This one is all about production and set design. The decoration by Mototsugu Komaki is absolutely breathtaking. Entire sets collapse while colours simultaneously change. Houses just disappear to be replaced by forests or sunsets. Backdrops transition into an entirely different scene in an instant. It's ridiculous. And it was all done in 1958 manually with no camera trickery!

The full criterion version of the film is in HD on youtube. Watch it while you can:




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No. 42
'Gabbeh' (1996)
Directed by Mohsen Makhmalbaf
DoP.: Mahmoud Kalari


Makhmalbaf's 'Gabbeh' is the first film in his 'poetic trilogy' and the most beautiful. Gabbeh is a type of Iranian rug, and the film plays out a story as a folk tale within the film itself. It's a really charming way to spend 75 minutes. The colours jump out at you as the magical story unfolds on screen. Lots of blues, pinks and oranges bursting into life

This sequence in particular is unforgettable:


Gabbeh is a fine example of how a film can be strikingly gorgeous on a low budget.



Love 'Rouge', my favourite of the trilogy. Not sure I've ever seen The Passenger, the synopsis sounds familiar but the stills don't so perhaps not. I've definiitely seen The Ballad Of Narayama 'cos I just watched it on YT (thanks for the heads-up) - I agree that visually it's a real treat, part of the reason I love Oriental cinema is the vibrant use of colour. Not seen Gabbeh, not seen any Makhmalbaf come to that - clearly I'm a bad MoFo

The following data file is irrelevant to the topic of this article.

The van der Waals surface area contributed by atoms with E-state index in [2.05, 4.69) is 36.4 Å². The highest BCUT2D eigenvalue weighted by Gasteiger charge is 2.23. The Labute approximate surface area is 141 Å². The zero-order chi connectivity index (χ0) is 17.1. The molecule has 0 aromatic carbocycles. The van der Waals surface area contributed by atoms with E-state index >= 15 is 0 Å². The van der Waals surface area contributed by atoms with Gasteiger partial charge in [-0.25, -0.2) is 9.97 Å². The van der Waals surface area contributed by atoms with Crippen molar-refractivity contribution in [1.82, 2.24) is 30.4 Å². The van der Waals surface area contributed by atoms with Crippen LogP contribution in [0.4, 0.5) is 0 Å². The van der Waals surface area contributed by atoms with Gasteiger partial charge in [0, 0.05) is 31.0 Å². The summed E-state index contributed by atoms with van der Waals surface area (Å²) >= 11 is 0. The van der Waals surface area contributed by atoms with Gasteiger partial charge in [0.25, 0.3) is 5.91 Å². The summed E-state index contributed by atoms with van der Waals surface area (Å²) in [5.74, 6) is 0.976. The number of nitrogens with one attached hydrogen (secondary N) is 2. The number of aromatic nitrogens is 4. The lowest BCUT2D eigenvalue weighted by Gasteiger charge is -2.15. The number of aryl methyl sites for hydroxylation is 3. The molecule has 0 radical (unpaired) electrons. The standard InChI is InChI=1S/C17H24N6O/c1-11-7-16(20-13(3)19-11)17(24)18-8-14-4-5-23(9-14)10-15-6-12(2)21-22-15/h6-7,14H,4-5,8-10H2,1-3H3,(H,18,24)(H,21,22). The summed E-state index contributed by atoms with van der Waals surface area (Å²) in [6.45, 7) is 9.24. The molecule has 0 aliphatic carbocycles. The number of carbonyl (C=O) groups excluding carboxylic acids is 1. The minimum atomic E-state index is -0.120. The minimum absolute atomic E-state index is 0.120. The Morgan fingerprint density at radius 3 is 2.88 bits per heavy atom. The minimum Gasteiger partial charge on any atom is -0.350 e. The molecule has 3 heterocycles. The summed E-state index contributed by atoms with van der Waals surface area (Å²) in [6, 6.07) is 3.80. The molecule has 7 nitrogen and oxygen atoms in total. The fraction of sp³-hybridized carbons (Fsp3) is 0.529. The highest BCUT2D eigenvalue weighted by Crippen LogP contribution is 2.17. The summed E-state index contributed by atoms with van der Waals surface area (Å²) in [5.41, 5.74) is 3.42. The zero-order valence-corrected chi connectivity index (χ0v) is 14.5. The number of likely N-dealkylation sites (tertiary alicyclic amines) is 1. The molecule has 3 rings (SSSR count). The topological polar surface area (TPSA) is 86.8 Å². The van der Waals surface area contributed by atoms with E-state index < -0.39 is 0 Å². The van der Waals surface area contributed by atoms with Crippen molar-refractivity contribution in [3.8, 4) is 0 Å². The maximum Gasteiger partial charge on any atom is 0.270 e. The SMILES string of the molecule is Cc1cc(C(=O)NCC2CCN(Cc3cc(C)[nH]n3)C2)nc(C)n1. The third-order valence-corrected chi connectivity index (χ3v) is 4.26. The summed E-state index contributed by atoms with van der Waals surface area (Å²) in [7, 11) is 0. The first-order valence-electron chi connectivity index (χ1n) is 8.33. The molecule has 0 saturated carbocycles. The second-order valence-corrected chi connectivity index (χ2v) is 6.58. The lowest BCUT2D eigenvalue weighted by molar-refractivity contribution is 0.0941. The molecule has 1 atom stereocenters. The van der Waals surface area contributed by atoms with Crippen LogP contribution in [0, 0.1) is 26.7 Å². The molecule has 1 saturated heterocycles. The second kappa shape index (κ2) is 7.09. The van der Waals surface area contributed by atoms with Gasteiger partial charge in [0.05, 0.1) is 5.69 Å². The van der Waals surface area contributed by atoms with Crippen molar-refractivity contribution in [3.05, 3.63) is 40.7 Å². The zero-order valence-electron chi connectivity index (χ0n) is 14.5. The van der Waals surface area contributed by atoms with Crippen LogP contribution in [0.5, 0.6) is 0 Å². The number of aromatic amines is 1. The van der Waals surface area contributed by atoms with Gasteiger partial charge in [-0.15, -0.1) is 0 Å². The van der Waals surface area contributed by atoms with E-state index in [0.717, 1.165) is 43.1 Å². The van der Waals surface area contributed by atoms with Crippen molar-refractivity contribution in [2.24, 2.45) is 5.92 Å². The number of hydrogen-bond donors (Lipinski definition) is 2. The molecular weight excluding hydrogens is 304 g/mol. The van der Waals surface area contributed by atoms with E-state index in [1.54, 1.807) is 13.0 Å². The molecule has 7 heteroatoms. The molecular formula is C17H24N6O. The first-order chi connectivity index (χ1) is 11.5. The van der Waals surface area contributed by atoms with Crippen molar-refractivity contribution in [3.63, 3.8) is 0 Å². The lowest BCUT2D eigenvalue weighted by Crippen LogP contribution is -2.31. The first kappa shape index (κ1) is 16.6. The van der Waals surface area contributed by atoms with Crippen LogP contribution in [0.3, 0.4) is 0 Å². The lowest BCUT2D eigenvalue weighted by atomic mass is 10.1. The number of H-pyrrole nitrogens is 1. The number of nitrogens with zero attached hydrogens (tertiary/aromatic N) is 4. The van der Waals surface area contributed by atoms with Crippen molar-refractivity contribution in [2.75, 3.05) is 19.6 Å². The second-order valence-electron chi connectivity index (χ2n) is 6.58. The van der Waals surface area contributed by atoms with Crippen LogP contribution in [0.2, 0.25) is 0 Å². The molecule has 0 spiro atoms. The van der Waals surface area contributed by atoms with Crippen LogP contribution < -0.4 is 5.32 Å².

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Love 'Rouge', my favourite of the trilogy. Not sure I've ever seen The Passenger, the synopsis sounds familiar but the stills don't so perhaps not. I've definiitely seen The Ballad Of Narayama 'cos I just watched it on YT (thanks for the heads-up) - I agree that visually it's a real treat, part of the reason I love Oriental cinema is the vibrant use of colour. Not seen Gabbeh, not seen any Makhmalbaf come to that - clearly I'm a bad MoFo
So glad you watched Narayama. It boggles my mind how much work went into that film.

Makmalbhaf's Poetic trilogy is on BluRay at a great price, depending on where you live:


https://www.amazon.co.uk/Mohsen-Makh...c=1&th=1&psc=1